October 5, 2023

Can Computers Train the Brain to Cure ADHD?

It sounds like science fiction, but scientists have been testing computerized methods to train the brains of ADHD people to reduce both ADHD symptoms and cognitive deficits such as difficulties with memory or attention.  

Two main approaches have been used: cognitive training and neurofeedback. Cognitive training methods ask patients to practice tasks aimed at teaching specific skills, such as retaining information in memory or inhibiting impulsive responses.

Currently, results from ADHD brain studies suggest that the ADHD brain is not very different from the non-ADHD brain, but that ADHD leads to small differences in the structure, organization, and functioning of the brain. The idea behind cognitive training is that the brain can be reorganized to accomplish tasks through a structured learning process. Cognitive retraining helps people who have suffered brain damage, so it was logical to think it might help the types of brain differences seen in ADHD people. Several software packages have been created to deliver cognitive training sessions to ADHD people.

Neurofeedback was applied to ADHD after it had been observed, in many studies, that people with ADHD have unusual brain waves as measured by the electroencephalogram (EEG). We believe that these unusual brain waves are caused by the different ways that the ADHD brain processes information. Because these differences lead to problems with memory, attention, inhibiting responses, and other areas of cognition and behavior, it was believed that normalizing the brain waves might reduce ADHD symptoms.

In a neurofeedback session, patients sit with a computer that reads their brain waves via wires connected to their heads. The patient is asked to do a task on the computer that is known to produce a specific type of brain wave.  The computer gives feedback via sound or a visual on the computer screen that tells the patient how 'normal' their brainwaves are. By modifying their behavior, patients learn to change their brain waves. The method is called neurofeedback because it gives patients direct feedback about how their brains are processing information.

Both cognitive training and neurofeedback have been extensively studied. If you've been reading my blogs about ADHD, you know that I play by the rules of evidence-based medicine. My view is that the only way to be sure that a treatment works is to see what researchers have published in scientific journals. The highest level of evidence is a meta-analysis of randomized controlled clinical trials. This ensures that many rigorous studies have been conducted and summarized with a sophisticated mathematical method.  

Although both cognitive training and neurofeedback are rational methods based on good science, meta-analyses suggest that they do not help reduce ADHD symptoms. They may be helpful for specific problems, such as problems with memory, but more work is needed to be certain if that is true. The future may bring better news about these methods if they are modified and become more effective. You can learn more about non-pharmacologic treatment for ADHD from a book I recently edited: Faraone, S. V. &Antshel, K. M. (2014). ADHD: Non-Pharmacologic Interventions. Child Adolesc Psychiatr Clin N Am 23, xiii-xiv.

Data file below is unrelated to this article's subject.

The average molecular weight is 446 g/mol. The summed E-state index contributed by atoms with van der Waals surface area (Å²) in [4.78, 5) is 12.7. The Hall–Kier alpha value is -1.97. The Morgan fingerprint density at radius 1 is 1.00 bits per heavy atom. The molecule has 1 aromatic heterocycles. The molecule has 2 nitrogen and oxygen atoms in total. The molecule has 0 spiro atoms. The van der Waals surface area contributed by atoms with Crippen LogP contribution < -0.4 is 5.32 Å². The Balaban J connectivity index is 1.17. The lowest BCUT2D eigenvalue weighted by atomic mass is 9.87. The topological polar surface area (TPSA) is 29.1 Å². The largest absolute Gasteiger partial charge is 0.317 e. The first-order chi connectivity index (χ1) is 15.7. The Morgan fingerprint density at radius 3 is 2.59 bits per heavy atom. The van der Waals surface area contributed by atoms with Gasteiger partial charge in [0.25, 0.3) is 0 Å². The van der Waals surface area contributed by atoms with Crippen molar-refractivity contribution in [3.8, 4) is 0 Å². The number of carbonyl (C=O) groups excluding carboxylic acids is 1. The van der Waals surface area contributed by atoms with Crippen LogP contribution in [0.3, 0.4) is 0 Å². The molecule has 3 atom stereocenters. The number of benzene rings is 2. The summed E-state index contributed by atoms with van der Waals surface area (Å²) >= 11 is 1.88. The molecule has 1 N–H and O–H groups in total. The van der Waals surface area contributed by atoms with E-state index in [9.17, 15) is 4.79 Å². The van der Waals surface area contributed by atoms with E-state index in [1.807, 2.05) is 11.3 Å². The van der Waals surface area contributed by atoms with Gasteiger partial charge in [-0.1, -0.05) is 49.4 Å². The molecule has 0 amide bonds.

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News Tuesday: Fidgeting and ADHD

A recent study delved into the connection between fidgeting and cognitive performance in adults with Attention-Deficit/Hyperactivity Disorder. Recognizing that hyperactivity often manifests as fidgeting, the researchers sought to understand its role in attention and performance during cognitively demanding tasks. They designed a framework to quantify meaningful fidgeting variables using actigraphy devices.

(Note: Actigraphy is a non-invasive method of monitoring human rest/activity cycles. It involves the use of a small, wearable device called an actigraph or actimetry sensor, typically worn on the wrist, similar to a watch. The actigraph records movement data over extended periods, often days to weeks, to track sleep patterns, activity levels, and circadian rhythms. In this study, actigraphy devices were used to measure fidgeting by recording the participants' movements continuously during the cognitive task. This data provided objective, quantitative measures of fidgeting, allowing the researchers to analyze its relationship with attention and task performance.)

The study involved 70 adult participants aged 18-50, all diagnosed with ADHD. Participants underwent a thorough screening process, including clinical interviews and ADHD symptom ratings. The analysis revealed that fidgeting increased during correct trials, particularly in participants with consistent reaction times, suggesting that fidgeting helps sustain attention. Interestingly, fidgeting patterns varied between early and later trials, further highlighting its role in maintaining focus over time.